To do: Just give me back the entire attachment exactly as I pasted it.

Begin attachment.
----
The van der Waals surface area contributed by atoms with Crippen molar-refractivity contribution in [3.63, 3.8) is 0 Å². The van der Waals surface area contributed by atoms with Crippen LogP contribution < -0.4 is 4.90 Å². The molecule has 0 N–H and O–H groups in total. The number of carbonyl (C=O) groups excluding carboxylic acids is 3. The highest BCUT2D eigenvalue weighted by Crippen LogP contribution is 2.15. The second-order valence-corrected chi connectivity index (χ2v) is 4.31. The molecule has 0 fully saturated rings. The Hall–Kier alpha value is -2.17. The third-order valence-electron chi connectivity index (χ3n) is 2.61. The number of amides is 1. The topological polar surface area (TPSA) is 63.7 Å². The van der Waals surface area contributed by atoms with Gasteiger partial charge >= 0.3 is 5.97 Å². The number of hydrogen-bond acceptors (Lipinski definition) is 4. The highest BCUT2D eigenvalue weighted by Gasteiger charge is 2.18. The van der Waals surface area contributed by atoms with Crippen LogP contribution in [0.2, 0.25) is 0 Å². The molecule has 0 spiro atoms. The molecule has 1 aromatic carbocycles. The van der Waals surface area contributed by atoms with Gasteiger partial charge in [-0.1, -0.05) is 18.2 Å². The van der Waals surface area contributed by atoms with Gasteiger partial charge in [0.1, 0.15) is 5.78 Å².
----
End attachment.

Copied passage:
The van der Waals surface area contributed by atoms with Crippen molar-refractivity contribution in [3.63, 3.8) is 0 Å². The van der Waals surface area contributed by atoms with Crippen LogP contribution < -0.4 is 4.90 Å². The molecule has 0 N–H and O–H groups in total. The number of carbonyl (C=O) groups excluding carboxylic acids is 3. The highest BCUT2D eigenvalue weighted by Crippen LogP contribution is 2.15. The second-order valence-corrected chi connectivity index (χ2v) is 4.31. The molecule has 0 fully saturated rings. The Hall–Kier alpha value is -2.17. The third-order valence-electron chi connectivity index (χ3n) is 2.61. The number of amides is 1. The topological polar surface area (TPSA) is 63.7 Å². The van der Waals surface area contributed by atoms with Gasteiger partial charge >= 0.3 is 5.97 Å². The number of hydrogen-bond acceptors (Lipinski definition) is 4. The highest BCUT2D eigenvalue weighted by Gasteiger charge is 2.18. The van der Waals surface area contributed by atoms with Crippen LogP contribution in [0.2, 0.25) is 0 Å². The molecule has 0 spiro atoms. The molecule has 1 aromatic carbocycles. The van der Waals surface area contributed by atoms with Gasteiger partial charge in [-0.1, -0.05) is 18.2 Å². The van der Waals surface area contributed by atoms with Gasteiger partial charge in [0.1, 0.15) is 5.78 Å².